Author Archives: Tris

Cymbidium Orchids

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cymorchidCymbidium Orchids are a group of evergreen orchids numbering over fifty different species and are likely the most popular Orchid and one of the easiest to grow.

So easy in fact that you can take it from inside the house to outside from May to September (depending on the region you live in) and enjoy its beauty outdoors!

The Cymbidium Orchid will bring profuse blooms year after year with very little care and maintenance.

Cymbidium Orchid History

Cymbidium Orchids are generally found naturally growing in tropical and subtropical regions such as Asia and parts of Australia.

Cymbidium Orchids, also called Boat Orchids, are a common houseplant in many homes throughout the world and are often moved outdoors during the summer months once the risk of frost has passed. Cymbidium Orchids, along with many other orchid species, are used in many floral arrangements and displays including bridal bouquets and boutonnieres.

In addition to their floral uses, Cymbidium Orchids are also used by many chefs for their culinary value in various dishes including curries.

Growing Cymbidium Orchids

Growing Cymbidium Orchids as a houseplant has gained popularity over the past number of years.

Cymbidium Orchids tend to be more cold tolerant then some of the other Orchid species (the Cymbidium Orchid actually requires a period of cold in order to bloom!) and tolerates variations in temperatures from freezing nights (not to be confused with frost, frost WILL KILL a Cymbidium Orchid!) to the heat of summer, and therefore are more appealing to many houseplant enthusiasts.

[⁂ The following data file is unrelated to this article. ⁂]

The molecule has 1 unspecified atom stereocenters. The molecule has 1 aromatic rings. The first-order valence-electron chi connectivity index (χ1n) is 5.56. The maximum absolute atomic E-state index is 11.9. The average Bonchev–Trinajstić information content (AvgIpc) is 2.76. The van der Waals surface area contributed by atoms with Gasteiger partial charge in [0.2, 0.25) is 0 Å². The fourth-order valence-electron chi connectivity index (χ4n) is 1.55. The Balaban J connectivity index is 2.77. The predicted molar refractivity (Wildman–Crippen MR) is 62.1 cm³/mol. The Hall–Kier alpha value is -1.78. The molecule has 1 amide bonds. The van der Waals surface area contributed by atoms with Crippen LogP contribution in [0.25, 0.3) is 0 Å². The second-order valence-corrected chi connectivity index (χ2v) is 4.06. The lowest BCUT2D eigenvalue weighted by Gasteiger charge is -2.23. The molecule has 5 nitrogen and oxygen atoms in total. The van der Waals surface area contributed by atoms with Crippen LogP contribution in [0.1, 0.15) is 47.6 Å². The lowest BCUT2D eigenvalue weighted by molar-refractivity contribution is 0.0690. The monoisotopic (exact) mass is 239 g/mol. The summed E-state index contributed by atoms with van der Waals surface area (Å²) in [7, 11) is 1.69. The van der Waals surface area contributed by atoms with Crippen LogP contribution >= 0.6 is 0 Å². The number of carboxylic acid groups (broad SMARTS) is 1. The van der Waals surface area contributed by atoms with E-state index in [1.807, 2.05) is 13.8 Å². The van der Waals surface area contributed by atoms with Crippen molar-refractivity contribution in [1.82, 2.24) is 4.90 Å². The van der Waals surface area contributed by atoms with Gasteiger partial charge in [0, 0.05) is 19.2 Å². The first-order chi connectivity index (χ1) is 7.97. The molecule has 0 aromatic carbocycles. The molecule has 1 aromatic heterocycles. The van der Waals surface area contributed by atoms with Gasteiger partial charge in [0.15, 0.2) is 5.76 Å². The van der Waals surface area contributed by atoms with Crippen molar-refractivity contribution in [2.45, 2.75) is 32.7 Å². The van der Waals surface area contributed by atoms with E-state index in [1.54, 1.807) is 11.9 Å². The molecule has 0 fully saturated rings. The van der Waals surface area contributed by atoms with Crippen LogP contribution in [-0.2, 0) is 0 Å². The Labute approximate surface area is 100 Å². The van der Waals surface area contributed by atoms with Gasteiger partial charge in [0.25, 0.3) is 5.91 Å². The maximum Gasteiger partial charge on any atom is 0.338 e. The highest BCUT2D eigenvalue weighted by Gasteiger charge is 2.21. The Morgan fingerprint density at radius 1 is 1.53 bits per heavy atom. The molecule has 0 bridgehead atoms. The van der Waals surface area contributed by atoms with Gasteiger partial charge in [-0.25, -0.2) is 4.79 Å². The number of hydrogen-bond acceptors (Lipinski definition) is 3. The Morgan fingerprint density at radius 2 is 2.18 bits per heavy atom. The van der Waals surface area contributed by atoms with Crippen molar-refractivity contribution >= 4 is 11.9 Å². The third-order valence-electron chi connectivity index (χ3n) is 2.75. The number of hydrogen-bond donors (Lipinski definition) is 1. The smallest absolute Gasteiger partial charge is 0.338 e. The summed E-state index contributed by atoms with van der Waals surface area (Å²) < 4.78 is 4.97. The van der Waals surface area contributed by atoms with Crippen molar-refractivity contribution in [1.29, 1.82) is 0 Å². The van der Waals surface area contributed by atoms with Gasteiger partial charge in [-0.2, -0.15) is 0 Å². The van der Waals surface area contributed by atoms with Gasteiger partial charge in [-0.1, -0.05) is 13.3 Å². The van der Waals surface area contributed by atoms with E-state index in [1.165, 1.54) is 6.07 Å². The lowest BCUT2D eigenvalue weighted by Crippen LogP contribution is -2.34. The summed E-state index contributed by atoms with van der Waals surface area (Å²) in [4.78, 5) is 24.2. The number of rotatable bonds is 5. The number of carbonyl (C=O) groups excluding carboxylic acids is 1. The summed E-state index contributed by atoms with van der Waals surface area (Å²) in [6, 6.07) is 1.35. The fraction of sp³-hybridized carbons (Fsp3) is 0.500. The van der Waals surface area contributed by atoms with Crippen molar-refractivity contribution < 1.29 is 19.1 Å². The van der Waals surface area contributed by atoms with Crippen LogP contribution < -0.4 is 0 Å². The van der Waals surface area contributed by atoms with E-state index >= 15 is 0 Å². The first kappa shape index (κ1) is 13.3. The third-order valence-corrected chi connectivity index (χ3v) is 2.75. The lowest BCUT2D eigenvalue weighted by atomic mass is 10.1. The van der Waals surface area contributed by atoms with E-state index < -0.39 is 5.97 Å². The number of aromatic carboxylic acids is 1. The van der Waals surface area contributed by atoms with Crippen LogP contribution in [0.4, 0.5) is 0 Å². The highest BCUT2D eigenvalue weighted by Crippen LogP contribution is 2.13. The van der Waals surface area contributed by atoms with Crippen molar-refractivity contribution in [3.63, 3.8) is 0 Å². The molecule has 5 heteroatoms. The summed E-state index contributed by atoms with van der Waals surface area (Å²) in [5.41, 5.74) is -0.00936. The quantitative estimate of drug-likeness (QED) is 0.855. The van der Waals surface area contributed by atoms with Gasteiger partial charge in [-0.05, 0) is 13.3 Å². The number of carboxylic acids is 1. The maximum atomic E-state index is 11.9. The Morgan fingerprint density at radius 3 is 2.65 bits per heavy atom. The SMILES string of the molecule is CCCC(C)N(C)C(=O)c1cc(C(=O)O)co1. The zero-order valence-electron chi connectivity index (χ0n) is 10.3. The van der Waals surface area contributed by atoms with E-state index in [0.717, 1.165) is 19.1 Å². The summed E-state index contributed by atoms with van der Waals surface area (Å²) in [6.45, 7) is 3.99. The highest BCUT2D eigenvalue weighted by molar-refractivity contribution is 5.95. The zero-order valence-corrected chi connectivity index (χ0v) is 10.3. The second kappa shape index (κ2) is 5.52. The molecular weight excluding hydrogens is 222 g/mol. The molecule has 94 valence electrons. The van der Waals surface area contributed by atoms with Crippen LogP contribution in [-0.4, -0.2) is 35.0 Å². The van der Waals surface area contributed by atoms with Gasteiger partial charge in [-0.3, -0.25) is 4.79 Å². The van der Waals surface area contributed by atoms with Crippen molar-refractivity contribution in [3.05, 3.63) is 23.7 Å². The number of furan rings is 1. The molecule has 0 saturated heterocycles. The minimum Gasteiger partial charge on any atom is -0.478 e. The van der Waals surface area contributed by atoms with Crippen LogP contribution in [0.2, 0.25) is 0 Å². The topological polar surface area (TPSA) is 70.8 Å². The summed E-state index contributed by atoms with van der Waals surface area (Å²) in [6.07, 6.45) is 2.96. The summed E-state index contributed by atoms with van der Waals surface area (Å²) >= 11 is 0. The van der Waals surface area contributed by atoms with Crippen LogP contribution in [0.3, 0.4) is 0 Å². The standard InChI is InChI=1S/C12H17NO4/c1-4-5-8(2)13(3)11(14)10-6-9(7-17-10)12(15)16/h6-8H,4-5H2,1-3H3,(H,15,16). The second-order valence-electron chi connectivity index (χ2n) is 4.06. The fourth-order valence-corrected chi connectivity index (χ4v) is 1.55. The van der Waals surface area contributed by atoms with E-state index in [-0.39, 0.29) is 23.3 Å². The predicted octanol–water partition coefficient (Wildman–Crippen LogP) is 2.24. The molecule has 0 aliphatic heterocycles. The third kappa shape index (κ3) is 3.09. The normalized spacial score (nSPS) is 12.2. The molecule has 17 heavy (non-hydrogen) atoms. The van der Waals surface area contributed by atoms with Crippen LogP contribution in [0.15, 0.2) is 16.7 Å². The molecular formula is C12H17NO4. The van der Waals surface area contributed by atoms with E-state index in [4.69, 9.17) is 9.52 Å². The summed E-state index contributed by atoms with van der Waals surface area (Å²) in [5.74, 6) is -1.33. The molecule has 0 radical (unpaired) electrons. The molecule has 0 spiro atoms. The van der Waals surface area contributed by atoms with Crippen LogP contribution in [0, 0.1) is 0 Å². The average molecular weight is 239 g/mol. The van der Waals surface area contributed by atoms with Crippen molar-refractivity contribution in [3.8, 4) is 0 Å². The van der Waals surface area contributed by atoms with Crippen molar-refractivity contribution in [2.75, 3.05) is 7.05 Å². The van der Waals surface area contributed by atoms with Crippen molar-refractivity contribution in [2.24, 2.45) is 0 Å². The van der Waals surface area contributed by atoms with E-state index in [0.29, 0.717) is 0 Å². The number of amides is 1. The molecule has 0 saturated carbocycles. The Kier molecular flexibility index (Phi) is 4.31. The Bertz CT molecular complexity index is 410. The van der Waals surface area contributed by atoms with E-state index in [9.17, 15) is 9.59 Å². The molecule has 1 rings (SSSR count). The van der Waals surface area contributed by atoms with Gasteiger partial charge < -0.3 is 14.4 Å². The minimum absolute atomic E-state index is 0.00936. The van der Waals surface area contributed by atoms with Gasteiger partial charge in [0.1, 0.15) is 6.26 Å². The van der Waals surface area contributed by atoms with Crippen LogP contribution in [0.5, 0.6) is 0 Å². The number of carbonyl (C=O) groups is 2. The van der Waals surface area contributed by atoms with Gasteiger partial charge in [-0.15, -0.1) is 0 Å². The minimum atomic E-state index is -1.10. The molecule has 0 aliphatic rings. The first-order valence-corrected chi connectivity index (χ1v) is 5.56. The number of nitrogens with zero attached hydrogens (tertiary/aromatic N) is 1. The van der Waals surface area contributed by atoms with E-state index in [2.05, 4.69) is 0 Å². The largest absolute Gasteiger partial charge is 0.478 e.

Cymbidium Orchids come in a wide variety of colors as well as a variety of sizes. The spikes of waxy blooms are long lasting and big in number.  A number of miniature varieties have been recently introduced that are quite popular as they are smaller and easier to maintain than the larger species.

These particular Orchids, as previously mentioned, require a period of cooler temperatures in order to start the blooming process. As such, Cymbidium Orchids will generally bloom during the winter months producing sprays of blooms that rise above the leaves each season.

Cymbidium Orchids prefer a location with dappled light, and should never be placed in a location that receives full sun. Try an easterly facing window for best results.

You will know you have the right mix of sunlight when your leaves are a nice bright green, dark green leaves are symbolic of an orchid needing more sunlight.

Cymbidium Orchids like to be well watered, especially during the growing months. It is important to ensure that the water does not contain high levels of salt(s) however as this will contribute to “leaf tip dieback” (i.e. those with water conditioners or in areas with high levels of salt in the water should consider allowing the water to flush thoroughly before watering or using bottled water).